The photographer I truly respect and following for a long time – Chase Jarvis once said that the best camera is the one you have with you at the particular moment! I must say that I couldn’t agree more with that statement.
My first camera was a Fuji s7000. I loved it! At the time before buying it I wanted to buy a Fuji s5500, which was in the shop window of the local tech store, but at the very last moment I mustered up the courage and bought an advanced version – s7000. For me, it was unbelievable… like a kid with a long wanted toy! As my first camera, s7000 was great for learning photography.
After a year of playing with it, shooting at whatever I could, I heard about stock photography. It sounded like a nice way of earning money. I registered on several stock sites and after I started uploading my photos there, I found out that my s7000 makes more noise than it’s allowed. Man! Should I buy another camera now? I haven’t had the money for it. But as usual, when we desperately want something, a way become made sooner than we think. I bought the famous Canon 350D! And few years after that Nikon D80, then Canon MKII, then Nikon D800, etc.
Today, my photo backpack contains Canon EOS R, Sony a6500, Nikon D800 and a GoPro Hero 4 (still works fine) as well as the DJI Phantom 4 (which is not in the backpack).
Does the equipment make the photographer?
Not necessary. A camera is a tool that you use to capture the scene that is in front of you. The scene matters the most! When I say the scene, I think about the environment, space, sources of light, models, clothes, colors in the scene but first of all the idea that connects all that I mentioned above. If you use the most expensive camera in the world and capture the door handle in the hallway with poor lighting… it would probably suck! On the other side, if you go sailing and get to the top of the mast, tell your friends to jump into the water and to pose for you, which creates the scene in front of you pretty convenient for any type of camera.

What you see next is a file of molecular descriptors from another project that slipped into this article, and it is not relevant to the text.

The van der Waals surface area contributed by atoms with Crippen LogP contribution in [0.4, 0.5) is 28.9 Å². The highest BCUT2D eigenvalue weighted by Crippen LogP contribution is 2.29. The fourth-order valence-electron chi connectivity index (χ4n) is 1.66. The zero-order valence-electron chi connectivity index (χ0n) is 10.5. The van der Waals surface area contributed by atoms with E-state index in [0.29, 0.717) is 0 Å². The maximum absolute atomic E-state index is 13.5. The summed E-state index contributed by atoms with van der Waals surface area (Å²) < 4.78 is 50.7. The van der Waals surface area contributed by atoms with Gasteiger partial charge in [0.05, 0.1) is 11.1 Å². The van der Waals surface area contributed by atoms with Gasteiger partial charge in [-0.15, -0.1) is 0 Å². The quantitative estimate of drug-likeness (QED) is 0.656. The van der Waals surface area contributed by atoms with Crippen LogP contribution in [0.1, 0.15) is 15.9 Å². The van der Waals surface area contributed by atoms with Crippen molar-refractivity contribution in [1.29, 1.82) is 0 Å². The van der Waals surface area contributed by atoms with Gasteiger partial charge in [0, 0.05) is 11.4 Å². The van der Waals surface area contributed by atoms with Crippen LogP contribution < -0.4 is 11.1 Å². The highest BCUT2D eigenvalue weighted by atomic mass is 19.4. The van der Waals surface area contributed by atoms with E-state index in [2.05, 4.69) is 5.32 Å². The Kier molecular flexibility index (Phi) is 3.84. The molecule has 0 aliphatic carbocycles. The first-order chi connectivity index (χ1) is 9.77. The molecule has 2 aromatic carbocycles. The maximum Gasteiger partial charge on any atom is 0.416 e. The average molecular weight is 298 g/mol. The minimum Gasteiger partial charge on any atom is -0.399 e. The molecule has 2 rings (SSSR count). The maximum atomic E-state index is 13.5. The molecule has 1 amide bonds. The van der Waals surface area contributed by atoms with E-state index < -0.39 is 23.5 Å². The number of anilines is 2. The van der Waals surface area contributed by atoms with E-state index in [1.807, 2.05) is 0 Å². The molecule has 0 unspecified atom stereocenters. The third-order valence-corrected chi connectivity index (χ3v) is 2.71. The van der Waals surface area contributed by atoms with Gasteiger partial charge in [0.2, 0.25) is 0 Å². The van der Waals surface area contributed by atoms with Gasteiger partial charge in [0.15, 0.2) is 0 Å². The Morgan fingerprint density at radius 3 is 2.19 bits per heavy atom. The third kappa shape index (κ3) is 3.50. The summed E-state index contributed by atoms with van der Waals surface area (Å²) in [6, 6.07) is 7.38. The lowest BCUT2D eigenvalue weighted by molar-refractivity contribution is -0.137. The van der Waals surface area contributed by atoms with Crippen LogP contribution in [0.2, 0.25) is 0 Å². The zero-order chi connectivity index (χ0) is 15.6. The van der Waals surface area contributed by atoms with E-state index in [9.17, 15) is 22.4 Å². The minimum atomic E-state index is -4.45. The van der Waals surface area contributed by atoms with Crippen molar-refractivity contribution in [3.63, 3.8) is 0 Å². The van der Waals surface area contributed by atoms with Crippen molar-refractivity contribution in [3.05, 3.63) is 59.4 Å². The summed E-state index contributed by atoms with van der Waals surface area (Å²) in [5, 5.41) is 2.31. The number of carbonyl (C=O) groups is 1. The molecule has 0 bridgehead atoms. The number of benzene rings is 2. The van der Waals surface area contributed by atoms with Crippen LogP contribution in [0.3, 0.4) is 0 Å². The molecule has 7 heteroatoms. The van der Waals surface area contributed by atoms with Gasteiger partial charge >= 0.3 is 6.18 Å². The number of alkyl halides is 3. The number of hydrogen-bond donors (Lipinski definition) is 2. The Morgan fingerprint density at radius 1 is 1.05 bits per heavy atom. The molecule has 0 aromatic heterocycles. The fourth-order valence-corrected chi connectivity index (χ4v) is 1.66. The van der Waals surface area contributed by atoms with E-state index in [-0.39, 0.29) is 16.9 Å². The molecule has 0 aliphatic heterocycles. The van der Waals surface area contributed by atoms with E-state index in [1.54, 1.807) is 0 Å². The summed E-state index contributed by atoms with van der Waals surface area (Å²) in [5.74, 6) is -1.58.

Nevertheless, high-quality photography equipment can help you improve your photography skills. Better sensors, focus systems or some good quality lenses could expand your abilities to create more advanced photos in the specific conditions. Whenever the situation allows me to bring more equipment, I would take it! Shooting with different lenses can produce different looking content which gives me a variety of perspectives to pick later and select the most convenient. Sometimes conditions on your set require additional lighting and then it is necessary to have one or few strobe lights with different kinds of modifiers.
If you’re interested, please check the video from our sailing HERE
Why shoudn’t I always use all the equipment I have?
That would be pretty cool! I would love to have the possibility to use different lenses from different angles or to get different lighting by using some strobes. But is that aways possible?
Most of the time, my shooting locations are in the places where it’s accessible for my car where I can put most of the necessary equipment. However, some shoots are in the mountains, on the sea or river or even in the air. This situation often allows a minimal amount of the equipment to be carried.
What do you think? Does the equipment make the photographer? 🙂